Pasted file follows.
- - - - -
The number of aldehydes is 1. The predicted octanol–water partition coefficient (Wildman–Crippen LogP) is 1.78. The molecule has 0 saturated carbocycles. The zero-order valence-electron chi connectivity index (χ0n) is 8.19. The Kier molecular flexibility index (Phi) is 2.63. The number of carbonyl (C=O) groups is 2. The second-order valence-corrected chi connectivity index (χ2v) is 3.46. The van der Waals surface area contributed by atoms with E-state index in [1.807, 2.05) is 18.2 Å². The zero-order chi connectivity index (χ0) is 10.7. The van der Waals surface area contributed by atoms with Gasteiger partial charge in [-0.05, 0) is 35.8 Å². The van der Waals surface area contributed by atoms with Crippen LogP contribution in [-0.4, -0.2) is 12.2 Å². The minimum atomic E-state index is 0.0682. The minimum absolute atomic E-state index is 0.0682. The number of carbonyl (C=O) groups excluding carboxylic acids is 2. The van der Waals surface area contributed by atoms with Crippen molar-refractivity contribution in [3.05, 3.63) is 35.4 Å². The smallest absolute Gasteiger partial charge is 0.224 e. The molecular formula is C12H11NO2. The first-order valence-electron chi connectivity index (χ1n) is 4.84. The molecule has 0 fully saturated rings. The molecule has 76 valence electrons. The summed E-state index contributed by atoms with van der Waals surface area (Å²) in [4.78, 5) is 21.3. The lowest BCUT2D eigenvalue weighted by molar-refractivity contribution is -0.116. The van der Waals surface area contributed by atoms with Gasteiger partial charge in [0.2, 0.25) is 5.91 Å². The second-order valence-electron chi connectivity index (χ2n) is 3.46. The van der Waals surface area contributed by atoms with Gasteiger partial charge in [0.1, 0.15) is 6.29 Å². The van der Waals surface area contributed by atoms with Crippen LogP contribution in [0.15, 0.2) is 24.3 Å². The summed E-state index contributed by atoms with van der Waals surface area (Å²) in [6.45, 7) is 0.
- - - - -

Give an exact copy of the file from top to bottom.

The number of aldehydes is 1. The predicted octanol–water partition coefficient (Wildman–Crippen LogP) is 1.78. The molecule has 0 saturated carbocycles. The zero-order valence-electron chi connectivity index (χ0n) is 8.19. The Kier molecular flexibility index (Phi) is 2.63. The number of carbonyl (C=O) groups is 2. The second-order valence-corrected chi connectivity index (χ2v) is 3.46. The van der Waals surface area contributed by atoms with E-state index in [1.807, 2.05) is 18.2 Å². The zero-order chi connectivity index (χ0) is 10.7. The van der Waals surface area contributed by atoms with Gasteiger partial charge in [-0.05, 0) is 35.8 Å². The van der Waals surface area contributed by atoms with Crippen LogP contribution in [-0.4, -0.2) is 12.2 Å². The minimum atomic E-state index is 0.0682. The minimum absolute atomic E-state index is 0.0682. The number of carbonyl (C=O) groups excluding carboxylic acids is 2. The van der Waals surface area contributed by atoms with Crippen molar-refractivity contribution in [3.05, 3.63) is 35.4 Å². The smallest absolute Gasteiger partial charge is 0.224 e. The molecular formula is C12H11NO2. The first-order valence-electron chi connectivity index (χ1n) is 4.84. The molecule has 0 fully saturated rings. The molecule has 76 valence electrons. The summed E-state index contributed by atoms with van der Waals surface area (Å²) in [4.78, 5) is 21.3. The lowest BCUT2D eigenvalue weighted by molar-refractivity contribution is -0.116. The van der Waals surface area contributed by atoms with Gasteiger partial charge in [0.2, 0.25) is 5.91 Å². The second-order valence-electron chi connectivity index (χ2n) is 3.46. The van der Waals surface area contributed by atoms with Gasteiger partial charge in [0.1, 0.15) is 6.29 Å². The van der Waals surface area contributed by atoms with Crippen LogP contribution in [0.15, 0.2) is 24.3 Å². The summed E-state index contributed by atoms with van der Waals surface area (Å²) in [6.45, 7) is 0.